Ongoing Research Projects

Research Project 1
Genome sequences and annotations

The Chinese hamster ovary (CHO) cell line is the preferred host cell line for most biotherapeutics, yet it has remained poorly characterized. Thanks to our recent genome sequencing efforts, we have developed the highest quality assembly and annotation of the hamster genome and 7 additional cell lines. These sequences will provide the blueprints to better engineer CHO cells to produce biopharmaceuticals. Our team is working to further refine these genomes.

Research Project 5
Clones secreting human proteins

Most drugs on the market are optimized variants of human proteins. To understand the determinants of enhanced protein production, our team is analyzing a large library of CHO cells expressing diverse classes of human genes. These are being characterized to aid in recombinant gene design and cell line engineering.

Research Project 2
Metabolism and glycosylation models

Our team is leading international efforts to build models of the following pathways in CHO: metabolism, synthesis, folding and glycosylation. Models of these pathways will help elucidate how they interact with each other. We can use these models to figure out how to rebuild the CHO cell pathways to produce the desired drug products in higher yields and quality.

Research Project 6
New safe harbor integration sites

We are developing a list of "safe harbor" integration sites, which are locations in which human genes can be safely inserted into the hamster genome. Our maps of safe harbor integration sites will provide multiple locations for stable protein expression to expedite cell line development pipelines.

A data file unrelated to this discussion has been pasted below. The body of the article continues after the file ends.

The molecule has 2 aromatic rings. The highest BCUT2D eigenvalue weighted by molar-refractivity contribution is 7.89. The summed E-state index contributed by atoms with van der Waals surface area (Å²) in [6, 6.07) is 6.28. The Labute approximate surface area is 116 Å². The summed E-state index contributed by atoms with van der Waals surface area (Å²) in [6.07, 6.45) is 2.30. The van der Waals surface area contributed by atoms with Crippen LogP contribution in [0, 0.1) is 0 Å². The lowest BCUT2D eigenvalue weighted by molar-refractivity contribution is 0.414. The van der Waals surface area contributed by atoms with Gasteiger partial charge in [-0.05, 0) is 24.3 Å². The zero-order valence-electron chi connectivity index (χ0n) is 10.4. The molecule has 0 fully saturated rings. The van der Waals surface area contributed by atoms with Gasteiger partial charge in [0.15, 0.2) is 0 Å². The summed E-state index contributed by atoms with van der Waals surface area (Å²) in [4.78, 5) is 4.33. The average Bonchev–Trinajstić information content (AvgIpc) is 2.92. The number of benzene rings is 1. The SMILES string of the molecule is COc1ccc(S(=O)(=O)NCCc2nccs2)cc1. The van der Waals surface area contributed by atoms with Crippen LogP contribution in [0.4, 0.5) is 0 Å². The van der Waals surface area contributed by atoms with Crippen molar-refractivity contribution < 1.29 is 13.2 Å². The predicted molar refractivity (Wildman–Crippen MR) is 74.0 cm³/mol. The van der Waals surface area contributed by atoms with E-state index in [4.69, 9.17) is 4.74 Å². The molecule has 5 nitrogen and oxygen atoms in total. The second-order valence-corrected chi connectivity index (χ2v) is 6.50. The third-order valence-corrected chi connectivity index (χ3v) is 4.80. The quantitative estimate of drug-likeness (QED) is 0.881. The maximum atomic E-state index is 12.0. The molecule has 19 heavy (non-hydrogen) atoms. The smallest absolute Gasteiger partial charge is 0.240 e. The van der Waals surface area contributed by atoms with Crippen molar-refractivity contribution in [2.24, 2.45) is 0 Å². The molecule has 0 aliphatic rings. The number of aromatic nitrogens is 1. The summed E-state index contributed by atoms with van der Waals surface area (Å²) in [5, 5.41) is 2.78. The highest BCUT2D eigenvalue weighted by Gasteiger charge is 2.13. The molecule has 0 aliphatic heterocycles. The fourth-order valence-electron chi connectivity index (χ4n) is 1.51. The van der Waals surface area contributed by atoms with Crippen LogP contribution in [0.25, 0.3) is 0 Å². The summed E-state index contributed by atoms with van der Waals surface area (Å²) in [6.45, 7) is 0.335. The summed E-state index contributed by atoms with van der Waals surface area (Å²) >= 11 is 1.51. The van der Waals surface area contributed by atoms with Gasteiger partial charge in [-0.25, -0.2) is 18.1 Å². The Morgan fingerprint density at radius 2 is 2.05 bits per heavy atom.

Research Project 3
Next-generation genome editing techniques

Our advanced screening and genome editing tools will facilitate discovery of genes that produce desirable cell traits. We are further developing these screening technologies to rationally examine a large number of mutant cell lines at the same time. These tools will help identify genome editing targets, which will lead to an easy way to edit the DNA of CHO cells.

Research Project 7
Enhanced "clean" cell lines

"Clean" CHO cell lines offer higher platforms for recombinant protein expression at higher quality and yield. Efforts are underway to clean up CHO cell lines to exclusively make the desired drug product from the start. This is done by eliminating the cells' viral susceptibility and removing endogenous protein contaminants.

Research Project 4
Deep omics profiling of engineered cell lines

We house data on a growing library of engineered CHO cell lines, including more than 200 mutants that can modulate protein quality. Detailed analysis of omics data from these mutant cell lines will provide information on the impact of diverse engineering efforts, such as glycoengineering and other targeted interventions. Analysis of these data will provide insights into anticipated responses in cell line engineering.

Research Project 8
Big data analytics for product control

Omics data have been difficult to analyze and interpret in cell line engineering efforts. However, our team is developing and deploying sophisticated data analysis methods for elucidating the mechanisms underlying phenotypic traits of cell lines. These approaches leverage detailed pathway analyses, statistical approaches, and computational modeling to direct efforts for controlling critical quality attributes of recombinant proteins.